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Michel is a young technician in the fledgling TV industry and is due for military service in two months at the time of the Algerian War. Juliette and Liliane are inseparable best friends, and aspiring actresses, who hang around outside the TV studio. Michel invites them in to watch, flirts with them both, and dates them separately and together. When Michel goes on a holiday to Corsica, just before he is drafted, the girls follow.
Source : IMDb
Jacques Rozier is one of the lesser known of the Nouvelle Vague directors, and this, his first feature, is probably his best-known work. Using improvisation and a cinema verité approach, he endeavoured to bring a sense of realism to his stories, most of which, like this one, are concerned with the mixed up lives of teenagers.
Adieu Philippine is on the one hand, chaotic and fun, and is a landmark film in many ways; it is unfortunately, however, a bit sophomoric and Rozier's inexperience as a beginning director shows. On the one hand, some of the visuals are beautiful and perfectly pitched: the lyrical interludes between scenes, such as the two girls walking along a summery Paris street set to the rhythm of a tango, are nearly perfect. But often the soundtrack swings into the territory of the garish: too much pop, overly loud – you can barely hear the girls talking in the restaurant in a scene which should have been very naturalistic – and there are huge chunks of the movie, especially after they return from the ‘adventure’ hunting down the deadbeat producer – which seem badly edited and misplaced. What was up with that very long hula-esque dancing sequence with the two girls in the holiday camp, for example? It didn’t contribute to the atmosphere and seemed to me stylistically gratuitous, dull.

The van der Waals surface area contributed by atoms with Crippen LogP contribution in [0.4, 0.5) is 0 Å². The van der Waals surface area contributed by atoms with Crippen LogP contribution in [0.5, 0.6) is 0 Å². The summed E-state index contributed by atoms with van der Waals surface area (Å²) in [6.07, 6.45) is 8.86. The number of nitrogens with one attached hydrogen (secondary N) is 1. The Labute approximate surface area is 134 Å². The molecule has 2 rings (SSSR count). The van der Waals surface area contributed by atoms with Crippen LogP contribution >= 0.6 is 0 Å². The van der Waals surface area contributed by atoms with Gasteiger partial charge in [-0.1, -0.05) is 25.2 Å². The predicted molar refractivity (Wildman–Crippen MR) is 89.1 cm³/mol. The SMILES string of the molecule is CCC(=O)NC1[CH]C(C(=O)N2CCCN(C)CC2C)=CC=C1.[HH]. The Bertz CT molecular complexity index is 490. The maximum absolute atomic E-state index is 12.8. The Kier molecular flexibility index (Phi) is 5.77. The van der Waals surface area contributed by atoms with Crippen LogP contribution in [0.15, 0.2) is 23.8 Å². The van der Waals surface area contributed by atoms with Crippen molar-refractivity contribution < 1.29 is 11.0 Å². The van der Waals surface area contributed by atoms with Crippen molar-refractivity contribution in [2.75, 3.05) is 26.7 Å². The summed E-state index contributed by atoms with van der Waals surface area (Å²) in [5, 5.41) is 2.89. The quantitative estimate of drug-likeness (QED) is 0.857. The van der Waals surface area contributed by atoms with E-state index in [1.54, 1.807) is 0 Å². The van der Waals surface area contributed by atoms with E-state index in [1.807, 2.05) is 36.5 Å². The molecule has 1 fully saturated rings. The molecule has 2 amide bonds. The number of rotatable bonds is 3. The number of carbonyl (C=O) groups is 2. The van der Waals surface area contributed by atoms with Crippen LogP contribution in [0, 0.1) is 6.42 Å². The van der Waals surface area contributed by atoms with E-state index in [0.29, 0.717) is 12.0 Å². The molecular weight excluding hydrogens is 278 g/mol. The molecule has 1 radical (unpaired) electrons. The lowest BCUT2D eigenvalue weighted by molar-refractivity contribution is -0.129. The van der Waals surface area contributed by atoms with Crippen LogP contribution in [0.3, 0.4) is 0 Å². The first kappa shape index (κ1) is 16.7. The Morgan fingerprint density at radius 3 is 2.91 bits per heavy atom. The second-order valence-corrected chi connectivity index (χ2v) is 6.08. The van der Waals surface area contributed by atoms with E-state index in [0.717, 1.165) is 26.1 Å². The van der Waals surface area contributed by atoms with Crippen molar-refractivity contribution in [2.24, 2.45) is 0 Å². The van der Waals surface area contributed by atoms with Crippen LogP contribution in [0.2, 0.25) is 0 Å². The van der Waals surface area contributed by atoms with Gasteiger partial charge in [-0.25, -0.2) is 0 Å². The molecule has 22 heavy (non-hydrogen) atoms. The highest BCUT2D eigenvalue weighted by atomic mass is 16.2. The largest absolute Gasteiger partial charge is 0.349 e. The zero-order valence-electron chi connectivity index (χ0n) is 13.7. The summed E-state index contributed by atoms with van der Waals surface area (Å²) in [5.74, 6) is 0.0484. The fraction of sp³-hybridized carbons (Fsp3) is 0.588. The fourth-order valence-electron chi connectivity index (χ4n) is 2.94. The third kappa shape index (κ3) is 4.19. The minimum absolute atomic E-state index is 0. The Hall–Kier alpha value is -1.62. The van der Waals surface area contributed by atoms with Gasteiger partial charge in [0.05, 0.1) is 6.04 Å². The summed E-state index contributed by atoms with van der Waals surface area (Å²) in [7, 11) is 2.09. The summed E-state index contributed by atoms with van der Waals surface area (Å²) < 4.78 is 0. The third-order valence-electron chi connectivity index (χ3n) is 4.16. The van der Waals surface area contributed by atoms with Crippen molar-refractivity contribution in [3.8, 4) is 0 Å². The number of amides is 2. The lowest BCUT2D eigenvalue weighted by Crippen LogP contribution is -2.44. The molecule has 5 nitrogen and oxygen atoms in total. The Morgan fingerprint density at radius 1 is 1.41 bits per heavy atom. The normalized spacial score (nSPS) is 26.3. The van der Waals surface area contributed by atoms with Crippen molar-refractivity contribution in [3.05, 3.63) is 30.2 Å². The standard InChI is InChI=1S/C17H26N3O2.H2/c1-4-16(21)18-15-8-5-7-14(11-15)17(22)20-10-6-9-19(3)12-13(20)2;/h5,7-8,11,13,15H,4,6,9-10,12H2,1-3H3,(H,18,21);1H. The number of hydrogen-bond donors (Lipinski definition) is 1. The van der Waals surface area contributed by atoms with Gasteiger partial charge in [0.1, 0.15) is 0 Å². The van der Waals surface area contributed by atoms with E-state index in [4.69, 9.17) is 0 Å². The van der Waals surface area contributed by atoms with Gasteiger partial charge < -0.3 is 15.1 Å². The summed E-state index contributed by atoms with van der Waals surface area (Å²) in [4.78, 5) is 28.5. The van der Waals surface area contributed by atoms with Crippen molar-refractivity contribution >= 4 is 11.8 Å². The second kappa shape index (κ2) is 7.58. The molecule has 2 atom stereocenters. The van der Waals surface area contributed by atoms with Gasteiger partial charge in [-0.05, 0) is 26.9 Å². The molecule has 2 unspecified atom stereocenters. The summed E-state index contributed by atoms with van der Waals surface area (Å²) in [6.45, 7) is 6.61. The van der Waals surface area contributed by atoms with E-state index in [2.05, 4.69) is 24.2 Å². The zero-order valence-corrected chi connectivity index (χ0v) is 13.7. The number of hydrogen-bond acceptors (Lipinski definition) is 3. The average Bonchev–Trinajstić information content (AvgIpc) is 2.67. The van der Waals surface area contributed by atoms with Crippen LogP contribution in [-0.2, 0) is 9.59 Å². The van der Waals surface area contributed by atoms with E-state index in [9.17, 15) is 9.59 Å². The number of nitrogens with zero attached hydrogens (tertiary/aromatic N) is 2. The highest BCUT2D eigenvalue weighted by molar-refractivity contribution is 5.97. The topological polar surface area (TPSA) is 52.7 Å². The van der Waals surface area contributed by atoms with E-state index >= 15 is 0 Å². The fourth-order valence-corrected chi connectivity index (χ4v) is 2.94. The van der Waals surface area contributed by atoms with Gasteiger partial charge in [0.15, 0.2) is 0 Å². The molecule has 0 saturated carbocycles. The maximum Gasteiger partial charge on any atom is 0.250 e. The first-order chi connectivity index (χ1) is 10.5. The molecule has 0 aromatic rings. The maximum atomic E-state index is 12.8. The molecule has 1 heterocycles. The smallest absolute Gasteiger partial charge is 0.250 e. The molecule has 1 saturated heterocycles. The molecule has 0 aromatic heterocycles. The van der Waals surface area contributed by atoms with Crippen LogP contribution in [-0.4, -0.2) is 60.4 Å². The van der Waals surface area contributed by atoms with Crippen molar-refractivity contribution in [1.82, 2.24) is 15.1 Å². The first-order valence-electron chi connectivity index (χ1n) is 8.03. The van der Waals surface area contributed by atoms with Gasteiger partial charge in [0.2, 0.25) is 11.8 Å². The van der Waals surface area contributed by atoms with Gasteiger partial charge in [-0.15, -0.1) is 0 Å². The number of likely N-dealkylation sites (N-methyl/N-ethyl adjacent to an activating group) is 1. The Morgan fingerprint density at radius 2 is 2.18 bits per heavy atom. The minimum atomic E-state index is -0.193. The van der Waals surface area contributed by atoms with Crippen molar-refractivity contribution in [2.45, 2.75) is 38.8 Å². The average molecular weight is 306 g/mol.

Overall, though, an enjoyable effort and impressive for a first feature film. There are some gorgeous mis-en-scene, somehow simultaneously imbued with both a kind of quiet reflectivity and a buzzing adolescent energy. The scene with the wasps on the pebble beach is lovely – Rozier is fantastic at capturing the naturalness and vibrancy of youth and at evoking a sense of real speech (although perhaps because much of the script was improvised). In any case, this is real youth, not a nostalgic rumination on youth. I’m not so sure I buy into the relationship between the two girls (they seem quite quick to become chummy with each other, for no particular reason, only moments after fighting bitterly over the same man), but perhaps their fickleness is a perfect fit for the kind of lovely, chaotic, capricious spirit of this film.
Source : newwavefilm.com